When everyone in the family is constantly coming and going, the absence of an organized drop spot can really take a toll. In Jami and Mark Nato's 1922 home, in Kansas City, Missouri, a lack of storage at the front entry made the adjacent dining room a dumping ground for their three young children's backpacks, boots, and jackets. Their solution: Make the most of the foyer's ample wall space by using it to create a makeshift mudroom.
Mark set the stage with double-panel wainscoting, nailing up 1x6 pine planks for the horizontal rails, which echo the beefy baseboards, and 1x4 boards for the vertical stiles. A slim pine shelf nailed directly into the top rail creates space for displaying the kids' artwork. Jami and Mark caulked the seams between the boards and the wall before painting the area with white semigloss for a smooth, easy-to-clean surface. To add open storage, Mark mounted two sets of chrome hooks on each side of the entry: combination coat-and-hat hooks for adults and two-pronged hooks for kids' jackets and backpacks. Jami finished the space with an oversize sisal-blend rug just inside the door for wiping muddy feet, adding benches for slipping on shoes. Now everyone's belongings have a place to park. "It feels cleaner and brighter even though there's more stuff on the wall," Jami says. "And it makes the whole house much more user-friendly."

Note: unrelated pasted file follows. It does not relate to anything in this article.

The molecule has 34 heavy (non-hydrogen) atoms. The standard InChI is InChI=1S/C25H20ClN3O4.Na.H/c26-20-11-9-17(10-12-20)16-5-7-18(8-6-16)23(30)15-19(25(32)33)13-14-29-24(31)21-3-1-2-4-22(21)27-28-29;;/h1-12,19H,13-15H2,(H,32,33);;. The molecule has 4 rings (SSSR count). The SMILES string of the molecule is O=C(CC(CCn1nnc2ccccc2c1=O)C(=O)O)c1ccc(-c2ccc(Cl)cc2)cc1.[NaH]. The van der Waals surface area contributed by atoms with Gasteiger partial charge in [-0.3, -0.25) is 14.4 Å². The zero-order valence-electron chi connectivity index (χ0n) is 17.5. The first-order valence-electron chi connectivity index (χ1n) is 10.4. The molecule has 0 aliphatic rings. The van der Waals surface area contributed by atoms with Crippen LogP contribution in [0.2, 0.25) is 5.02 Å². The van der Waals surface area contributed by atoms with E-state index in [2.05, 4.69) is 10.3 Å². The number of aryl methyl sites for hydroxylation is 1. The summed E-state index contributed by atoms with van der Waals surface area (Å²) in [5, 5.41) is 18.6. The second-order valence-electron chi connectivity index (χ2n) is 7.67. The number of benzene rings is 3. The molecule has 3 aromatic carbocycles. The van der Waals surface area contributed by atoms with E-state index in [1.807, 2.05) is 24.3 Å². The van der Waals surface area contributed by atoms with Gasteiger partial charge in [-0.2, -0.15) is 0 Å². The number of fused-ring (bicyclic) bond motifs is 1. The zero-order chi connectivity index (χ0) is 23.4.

The Project Tally
Created the look of double-panel wainscoting by nailing 1x6 and 1x4 pine boards to the plaster walls and topping them with a 1x4 display shelf. $60
Used leftover supplies to caulk, prime, and paint the area for a bright—and durable—white finish. $0
Installed adult- and kid-height hooks for coats, hats, and bags. $25
Protected the floor from muddy shoes with a hefty sisal-blend rug. $19
Moved on-hand benches to either side of the door for lacing up sneakers. $0